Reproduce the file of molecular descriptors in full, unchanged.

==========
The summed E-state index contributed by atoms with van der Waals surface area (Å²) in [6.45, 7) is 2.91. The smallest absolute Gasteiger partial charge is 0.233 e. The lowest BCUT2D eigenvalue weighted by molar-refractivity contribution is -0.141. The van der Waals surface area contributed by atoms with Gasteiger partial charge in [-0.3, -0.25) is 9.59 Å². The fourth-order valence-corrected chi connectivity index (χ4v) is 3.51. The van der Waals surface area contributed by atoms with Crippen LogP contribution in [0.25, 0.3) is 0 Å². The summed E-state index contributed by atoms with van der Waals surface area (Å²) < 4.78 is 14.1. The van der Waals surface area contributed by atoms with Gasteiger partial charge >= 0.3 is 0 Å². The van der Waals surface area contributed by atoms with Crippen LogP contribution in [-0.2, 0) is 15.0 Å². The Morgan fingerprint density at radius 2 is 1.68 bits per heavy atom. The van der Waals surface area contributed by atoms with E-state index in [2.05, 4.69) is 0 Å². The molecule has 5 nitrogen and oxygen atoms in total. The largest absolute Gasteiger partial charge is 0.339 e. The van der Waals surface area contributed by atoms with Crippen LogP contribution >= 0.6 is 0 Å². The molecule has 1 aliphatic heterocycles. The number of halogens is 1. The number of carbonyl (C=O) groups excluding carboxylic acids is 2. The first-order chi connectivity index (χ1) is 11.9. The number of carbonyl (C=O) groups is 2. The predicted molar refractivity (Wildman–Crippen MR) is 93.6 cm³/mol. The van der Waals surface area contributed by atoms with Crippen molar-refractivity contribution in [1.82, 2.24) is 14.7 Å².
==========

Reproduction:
The summed E-state index contributed by atoms with van der Waals surface area (Å²) in [6.45, 7) is 2.91. The smallest absolute Gasteiger partial charge is 0.233 e. The lowest BCUT2D eigenvalue weighted by molar-refractivity contribution is -0.141. The van der Waals surface area contributed by atoms with Gasteiger partial charge in [-0.3, -0.25) is 9.59 Å². The fourth-order valence-corrected chi connectivity index (χ4v) is 3.51. The van der Waals surface area contributed by atoms with Crippen LogP contribution in [0.25, 0.3) is 0 Å². The summed E-state index contributed by atoms with van der Waals surface area (Å²) < 4.78 is 14.1. The van der Waals surface area contributed by atoms with Gasteiger partial charge >= 0.3 is 0 Å². The van der Waals surface area contributed by atoms with Crippen LogP contribution in [-0.2, 0) is 15.0 Å². The Morgan fingerprint density at radius 2 is 1.68 bits per heavy atom. The van der Waals surface area contributed by atoms with E-state index in [2.05, 4.69) is 0 Å². The molecule has 5 nitrogen and oxygen atoms in total. The largest absolute Gasteiger partial charge is 0.339 e. The van der Waals surface area contributed by atoms with Crippen LogP contribution >= 0.6 is 0 Å². The molecule has 1 aliphatic heterocycles. The number of halogens is 1. The number of carbonyl (C=O) groups excluding carboxylic acids is 2. The first-order chi connectivity index (χ1) is 11.9. The number of carbonyl (C=O) groups is 2. The predicted molar refractivity (Wildman–Crippen MR) is 93.6 cm³/mol. The van der Waals surface area contributed by atoms with Crippen molar-refractivity contribution in [1.82, 2.24) is 14.7 Å².